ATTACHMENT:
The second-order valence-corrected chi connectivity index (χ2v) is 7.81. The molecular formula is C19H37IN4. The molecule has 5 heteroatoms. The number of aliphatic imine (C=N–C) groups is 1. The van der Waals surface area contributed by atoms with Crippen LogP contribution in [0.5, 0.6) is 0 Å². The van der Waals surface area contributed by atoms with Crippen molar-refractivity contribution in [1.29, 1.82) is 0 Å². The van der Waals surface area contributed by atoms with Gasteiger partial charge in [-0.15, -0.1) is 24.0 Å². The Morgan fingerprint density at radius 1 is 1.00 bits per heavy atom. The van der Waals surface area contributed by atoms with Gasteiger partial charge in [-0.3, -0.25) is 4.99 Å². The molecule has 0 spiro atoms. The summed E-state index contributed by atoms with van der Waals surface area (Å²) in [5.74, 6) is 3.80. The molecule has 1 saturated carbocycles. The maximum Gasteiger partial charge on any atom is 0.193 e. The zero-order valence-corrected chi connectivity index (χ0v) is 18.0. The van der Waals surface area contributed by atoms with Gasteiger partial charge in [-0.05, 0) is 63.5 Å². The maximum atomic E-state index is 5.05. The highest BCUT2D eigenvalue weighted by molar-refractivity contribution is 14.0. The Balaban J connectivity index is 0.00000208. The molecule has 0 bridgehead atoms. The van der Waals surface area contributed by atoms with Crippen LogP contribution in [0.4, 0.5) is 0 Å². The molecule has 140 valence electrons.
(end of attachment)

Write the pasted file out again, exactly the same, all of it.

The second-order valence-corrected chi connectivity index (χ2v) is 7.81. The molecular formula is C19H37IN4. The molecule has 5 heteroatoms. The number of aliphatic imine (C=N–C) groups is 1. The van der Waals surface area contributed by atoms with Crippen LogP contribution in [0.5, 0.6) is 0 Å². The van der Waals surface area contributed by atoms with Crippen molar-refractivity contribution in [1.29, 1.82) is 0 Å². The van der Waals surface area contributed by atoms with Gasteiger partial charge in [-0.15, -0.1) is 24.0 Å². The Morgan fingerprint density at radius 1 is 1.00 bits per heavy atom. The van der Waals surface area contributed by atoms with Gasteiger partial charge in [-0.3, -0.25) is 4.99 Å². The molecule has 0 spiro atoms. The summed E-state index contributed by atoms with van der Waals surface area (Å²) in [5.74, 6) is 3.80. The molecule has 1 saturated carbocycles. The maximum Gasteiger partial charge on any atom is 0.193 e. The zero-order valence-corrected chi connectivity index (χ0v) is 18.0. The van der Waals surface area contributed by atoms with Gasteiger partial charge in [-0.05, 0) is 63.5 Å². The maximum atomic E-state index is 5.05. The highest BCUT2D eigenvalue weighted by molar-refractivity contribution is 14.0. The Balaban J connectivity index is 0.00000208. The molecule has 0 bridgehead atoms. The van der Waals surface area contributed by atoms with Crippen LogP contribution in [0.4, 0.5) is 0 Å². The molecule has 140 valence electrons.